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School board says WiFi safe, others not so sure
MISSISSAUGA — Two Mississauga parents are concerned that a Peel District School Board plan to install wireless internet access at its 240 elementary and secondary schools could affect the health of students.
However, Board officials say they’ve read the research and consulted the experts and are confident there will be no adverse effect on students. In fact, they believe the $7 million plan that’s about halfway complete will have many benefits for students, including helping with their learning.
Tony Pontes, the Board’s director of education, said bringing in WiFi supports the Board’s Bring Your Own Device initiative. It calls for students to bring devices such as smartphones, laptops and tablets with them to use to learn in class.
“I believe that if we didn’t do this, we would have been doing a disservice to the kids,” said Pontes.
Pontes said using such devices in the workplace has become commonplace and the Board wants to prepare students for that stage of their lives. Using the devices also allows students to access all types of information from various sources, which builds critical thinking skills, and also is a new way to engage students.
“One of the concepts that’s very prevalent in education right now is engagement,” said Pontes. “When kids are engaged, actively involved and focused, they work like crazy and bring all their energies to bear (on learning) because they’re captivated.”
That, invariably, leads to better learning and better grades, he said.
However, not all parents are as enthused with the plan.
Clarkson’s Kelly Wash said he and his wife are thinking about enrolling their son, who’s in Grade 6 and attends public school in Mississauga, at a school outside the Peel Board where there’s no WiFi.
“I want to send him to a school where he’s not bombarded with radiation,” said Wash, who also served as spokesperson for Concerned Citizens for Clarkson/Lorne Park, an organization that helped stop a cell phone tower proposed for Clarkson.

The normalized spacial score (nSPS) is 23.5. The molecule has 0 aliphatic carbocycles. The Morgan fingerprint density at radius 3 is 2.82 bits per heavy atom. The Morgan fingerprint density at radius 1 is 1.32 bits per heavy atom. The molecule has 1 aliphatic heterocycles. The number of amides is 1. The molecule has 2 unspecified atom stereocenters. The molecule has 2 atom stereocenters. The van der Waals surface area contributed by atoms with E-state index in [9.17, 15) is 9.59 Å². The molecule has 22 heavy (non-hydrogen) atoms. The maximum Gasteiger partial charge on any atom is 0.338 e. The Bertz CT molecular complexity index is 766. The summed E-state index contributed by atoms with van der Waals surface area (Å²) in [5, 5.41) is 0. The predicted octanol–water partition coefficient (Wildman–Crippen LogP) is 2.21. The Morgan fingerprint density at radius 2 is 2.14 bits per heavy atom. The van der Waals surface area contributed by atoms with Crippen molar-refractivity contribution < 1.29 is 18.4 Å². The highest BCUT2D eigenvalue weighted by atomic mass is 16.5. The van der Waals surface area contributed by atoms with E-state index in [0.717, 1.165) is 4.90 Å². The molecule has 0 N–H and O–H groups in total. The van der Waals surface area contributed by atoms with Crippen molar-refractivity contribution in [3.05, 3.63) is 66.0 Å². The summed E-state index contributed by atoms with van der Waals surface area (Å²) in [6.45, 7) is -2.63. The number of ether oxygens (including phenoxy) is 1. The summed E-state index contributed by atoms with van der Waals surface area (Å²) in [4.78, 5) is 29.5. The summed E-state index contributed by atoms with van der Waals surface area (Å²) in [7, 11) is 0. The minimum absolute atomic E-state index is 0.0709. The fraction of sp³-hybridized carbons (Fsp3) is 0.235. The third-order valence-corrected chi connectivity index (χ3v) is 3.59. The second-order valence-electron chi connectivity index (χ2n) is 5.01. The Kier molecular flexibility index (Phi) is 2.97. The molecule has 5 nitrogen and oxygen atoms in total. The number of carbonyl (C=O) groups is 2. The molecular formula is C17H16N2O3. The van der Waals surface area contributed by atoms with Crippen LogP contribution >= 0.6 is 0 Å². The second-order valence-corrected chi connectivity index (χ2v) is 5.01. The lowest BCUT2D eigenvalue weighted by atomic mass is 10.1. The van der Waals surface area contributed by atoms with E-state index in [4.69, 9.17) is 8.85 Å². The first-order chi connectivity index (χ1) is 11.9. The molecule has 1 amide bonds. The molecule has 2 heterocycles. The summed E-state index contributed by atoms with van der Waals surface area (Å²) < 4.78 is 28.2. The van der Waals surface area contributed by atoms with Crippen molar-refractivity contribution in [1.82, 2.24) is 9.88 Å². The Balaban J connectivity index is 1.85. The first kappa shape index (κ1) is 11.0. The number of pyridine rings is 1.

Wash believes allowing students WiFi access will also lead to them wasting time on social networking sites, bullying and other issues. However, his chief concern is the health effects on children.
Wash said there’s been no long-term study about the effects of the signals being broadcast from routers. Until that’s done, he says, students should be plugging in for internet access and not using a wireless network.
“We’re putting our most precious thing, our children, underneath an industrial router for six hours a day,” said Wash. “God knows what the long-term health effects could be.”
Pontes said student and staff safety is among the Board’s primary concerns.
“The experts we rely on have confirmed WiFi is safe,” said Pontes, noting officials have consulted with Health Canada, Peel Public Health and other groups. “I believe WiFi is safe at the levels our routers are putting out, based on the research.”
Pontes said the World Health Organization has found there are no obvious, adverse effects of low-level radiofrequency exposure.
An information session on the plan is scheduled for April 24 at Port Credit Secondary School. The meeting starts at 7 p.m. and will include presentations from Pontes as well as Board chair Janet McDougald. Dr. David Mowat, Peel Region’s medical officer of health, and the Board’s manager of health, wellness and safety, Louise Barker, will also be at the meeting.
Wash, though, still has concerns. He says substances such as thalidomide and asbestos were previously thought to be safe and were later discovered to have serious health effects. He doesn’t put much stock in Health Canada’s information as he doesn’t believe it has the capability to properly research the subject.
Frank Clegg, CEO of C4ST, an organization that works to raise awareness of the effects of wireless radiation, said if he was a member of the Peel Board, he wouldn’t proceed with the plan.
He said evidence exists that children’s brains are thinner and softer than adult brains, making them more susceptible to emissions.
“I think there’s enough evidence to suggest there’s harm,” said Clegg, former president of Microsoft Canada. “Kids in the public system don’t have a choice; they have to go to schools (that will have WiFi).”
The Board hopes to have WiFi installed in all schools by mid-fall.